Moral Hazard

What is Moral Hazard?  Wikipedia has the following definition “Moral Hazard is the prospect that a party insulated from risk may behave differently from the way it would behave if it were fully exposed to the risk. Moral hazard arises because an individual or institution does not bear the full consequences of its actions, and therefore has a tendency to act less carefully than it otherwise would, leaving another party to bear some responsibility for the consequences of those actions.”  If you threw a party without your parents’ knowledge in high school you probably experienced moral hazard.  The kids that you invited over most likely did not treat your house like you did.  They broke vases or windows or any other cliché object in the house because they knew they would not bear the responsibility for their actions.  For all those nerds out there who never threw a party like this just watch Can’t Hardly Wait or any other teen movie for an example.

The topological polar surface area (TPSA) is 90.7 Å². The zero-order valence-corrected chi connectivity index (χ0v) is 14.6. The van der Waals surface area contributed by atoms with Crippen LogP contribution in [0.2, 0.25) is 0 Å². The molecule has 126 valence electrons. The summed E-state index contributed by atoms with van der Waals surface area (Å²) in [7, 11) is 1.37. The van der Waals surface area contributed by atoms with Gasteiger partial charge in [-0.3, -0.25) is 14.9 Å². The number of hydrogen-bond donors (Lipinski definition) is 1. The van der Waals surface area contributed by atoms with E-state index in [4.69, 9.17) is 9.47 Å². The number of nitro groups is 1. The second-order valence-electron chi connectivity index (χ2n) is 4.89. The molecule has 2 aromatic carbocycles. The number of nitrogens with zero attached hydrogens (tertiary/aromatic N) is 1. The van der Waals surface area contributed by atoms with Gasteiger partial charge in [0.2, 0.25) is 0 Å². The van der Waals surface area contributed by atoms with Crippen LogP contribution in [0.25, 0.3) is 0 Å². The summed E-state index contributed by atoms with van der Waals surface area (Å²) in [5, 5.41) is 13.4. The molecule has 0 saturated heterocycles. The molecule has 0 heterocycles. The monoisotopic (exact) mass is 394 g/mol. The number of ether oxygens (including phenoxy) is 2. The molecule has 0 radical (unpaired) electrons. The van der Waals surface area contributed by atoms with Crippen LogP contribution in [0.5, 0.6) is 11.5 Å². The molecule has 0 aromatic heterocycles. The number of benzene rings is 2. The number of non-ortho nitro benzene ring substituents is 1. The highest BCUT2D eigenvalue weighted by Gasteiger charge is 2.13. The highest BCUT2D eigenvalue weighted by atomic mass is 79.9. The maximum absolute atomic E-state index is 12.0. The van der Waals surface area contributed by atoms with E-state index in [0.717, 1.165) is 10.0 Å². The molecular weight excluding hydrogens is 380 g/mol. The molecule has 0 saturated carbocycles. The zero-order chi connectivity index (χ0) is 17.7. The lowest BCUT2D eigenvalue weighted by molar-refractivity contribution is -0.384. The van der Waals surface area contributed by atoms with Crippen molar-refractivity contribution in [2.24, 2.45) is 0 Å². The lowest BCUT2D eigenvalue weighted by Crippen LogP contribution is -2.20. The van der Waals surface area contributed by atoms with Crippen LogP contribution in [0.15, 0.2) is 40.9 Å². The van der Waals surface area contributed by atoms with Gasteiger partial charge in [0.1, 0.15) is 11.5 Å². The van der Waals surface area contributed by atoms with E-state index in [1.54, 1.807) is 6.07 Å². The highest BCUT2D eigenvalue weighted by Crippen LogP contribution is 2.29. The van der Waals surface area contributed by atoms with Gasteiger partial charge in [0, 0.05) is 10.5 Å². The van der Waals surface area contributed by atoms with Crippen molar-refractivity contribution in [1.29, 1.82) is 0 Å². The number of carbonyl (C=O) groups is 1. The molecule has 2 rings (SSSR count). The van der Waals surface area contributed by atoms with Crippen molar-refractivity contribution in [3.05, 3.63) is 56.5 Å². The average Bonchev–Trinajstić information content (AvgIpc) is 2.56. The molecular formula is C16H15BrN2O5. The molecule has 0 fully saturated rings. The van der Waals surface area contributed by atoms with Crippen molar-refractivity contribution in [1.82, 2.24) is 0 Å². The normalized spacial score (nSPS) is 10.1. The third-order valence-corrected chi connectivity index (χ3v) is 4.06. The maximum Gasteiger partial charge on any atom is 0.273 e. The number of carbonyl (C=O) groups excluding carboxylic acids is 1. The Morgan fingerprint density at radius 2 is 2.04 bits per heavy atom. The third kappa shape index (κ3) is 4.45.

Risky? Sure, but no Moral Hazard

Risky? Sure, but no Moral Hazard

How does the Fed create a Moral Hazard?  The answer lies in a term you may have heard before, which is “lender of last resort.”  A lender of last resort will lend to banks or institutions that cannot find a lender on the open market.  The first problem with this is that the Fed can be lender of last resort and not absorb any of the cost associated with it.  They can just print money in order to finance these bailouts.  The Fed does not have to act like a normal business and borrow money to give to the bankrupting companies.